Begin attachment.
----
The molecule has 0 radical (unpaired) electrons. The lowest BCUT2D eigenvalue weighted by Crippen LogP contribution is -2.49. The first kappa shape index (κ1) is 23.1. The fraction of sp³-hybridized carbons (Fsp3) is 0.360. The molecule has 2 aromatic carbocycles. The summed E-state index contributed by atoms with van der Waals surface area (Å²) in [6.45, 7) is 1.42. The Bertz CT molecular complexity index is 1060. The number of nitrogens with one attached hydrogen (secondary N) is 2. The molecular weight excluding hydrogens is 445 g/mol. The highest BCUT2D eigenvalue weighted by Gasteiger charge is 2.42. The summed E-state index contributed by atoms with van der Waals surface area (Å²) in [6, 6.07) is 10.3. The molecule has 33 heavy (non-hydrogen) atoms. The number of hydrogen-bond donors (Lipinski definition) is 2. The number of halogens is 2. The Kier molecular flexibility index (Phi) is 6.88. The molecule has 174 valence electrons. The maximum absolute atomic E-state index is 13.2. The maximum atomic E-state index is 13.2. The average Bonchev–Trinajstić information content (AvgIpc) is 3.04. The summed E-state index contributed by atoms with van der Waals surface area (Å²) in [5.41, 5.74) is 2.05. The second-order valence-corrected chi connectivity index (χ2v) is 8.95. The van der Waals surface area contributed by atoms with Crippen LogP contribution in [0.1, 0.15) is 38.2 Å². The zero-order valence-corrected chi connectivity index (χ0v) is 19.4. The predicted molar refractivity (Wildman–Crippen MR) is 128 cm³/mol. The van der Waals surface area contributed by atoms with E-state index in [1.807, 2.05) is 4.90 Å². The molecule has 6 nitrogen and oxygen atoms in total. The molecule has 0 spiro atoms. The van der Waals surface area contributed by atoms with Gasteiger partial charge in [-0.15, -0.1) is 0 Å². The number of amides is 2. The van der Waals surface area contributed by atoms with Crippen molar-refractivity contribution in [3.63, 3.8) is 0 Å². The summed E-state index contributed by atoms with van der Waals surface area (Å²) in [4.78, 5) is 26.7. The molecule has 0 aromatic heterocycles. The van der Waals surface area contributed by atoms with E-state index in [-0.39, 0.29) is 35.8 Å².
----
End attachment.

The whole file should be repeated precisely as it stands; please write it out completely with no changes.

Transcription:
The molecule has 0 radical (unpaired) electrons. The lowest BCUT2D eigenvalue weighted by Crippen LogP contribution is -2.49. The first kappa shape index (κ1) is 23.1. The fraction of sp³-hybridized carbons (Fsp3) is 0.360. The molecule has 2 aromatic carbocycles. The summed E-state index contributed by atoms with van der Waals surface area (Å²) in [6.45, 7) is 1.42. The Bertz CT molecular complexity index is 1060. The number of nitrogens with one attached hydrogen (secondary N) is 2. The molecular weight excluding hydrogens is 445 g/mol. The highest BCUT2D eigenvalue weighted by Gasteiger charge is 2.42. The summed E-state index contributed by atoms with van der Waals surface area (Å²) in [6, 6.07) is 10.3. The molecule has 33 heavy (non-hydrogen) atoms. The number of hydrogen-bond donors (Lipinski definition) is 2. The number of halogens is 2. The Kier molecular flexibility index (Phi) is 6.88. The molecule has 174 valence electrons. The maximum absolute atomic E-state index is 13.2. The maximum atomic E-state index is 13.2. The average Bonchev–Trinajstić information content (AvgIpc) is 3.04. The summed E-state index contributed by atoms with van der Waals surface area (Å²) in [5.41, 5.74) is 2.05. The second-order valence-corrected chi connectivity index (χ2v) is 8.95. The van der Waals surface area contributed by atoms with Crippen LogP contribution in [0.1, 0.15) is 38.2 Å². The zero-order valence-corrected chi connectivity index (χ0v) is 19.4. The predicted molar refractivity (Wildman–Crippen MR) is 128 cm³/mol. The van der Waals surface area contributed by atoms with E-state index in [1.807, 2.05) is 4.90 Å². The molecule has 6 nitrogen and oxygen atoms in total. The molecule has 0 spiro atoms. The van der Waals surface area contributed by atoms with Gasteiger partial charge in [-0.15, -0.1) is 0 Å². The number of amides is 2. The van der Waals surface area contributed by atoms with Crippen molar-refractivity contribution in [3.63, 3.8) is 0 Å². The summed E-state index contributed by atoms with van der Waals surface area (Å²) in [4.78, 5) is 26.7. The molecule has 0 aromatic heterocycles. The van der Waals surface area contributed by atoms with E-state index in [-0.39, 0.29) is 35.8 Å².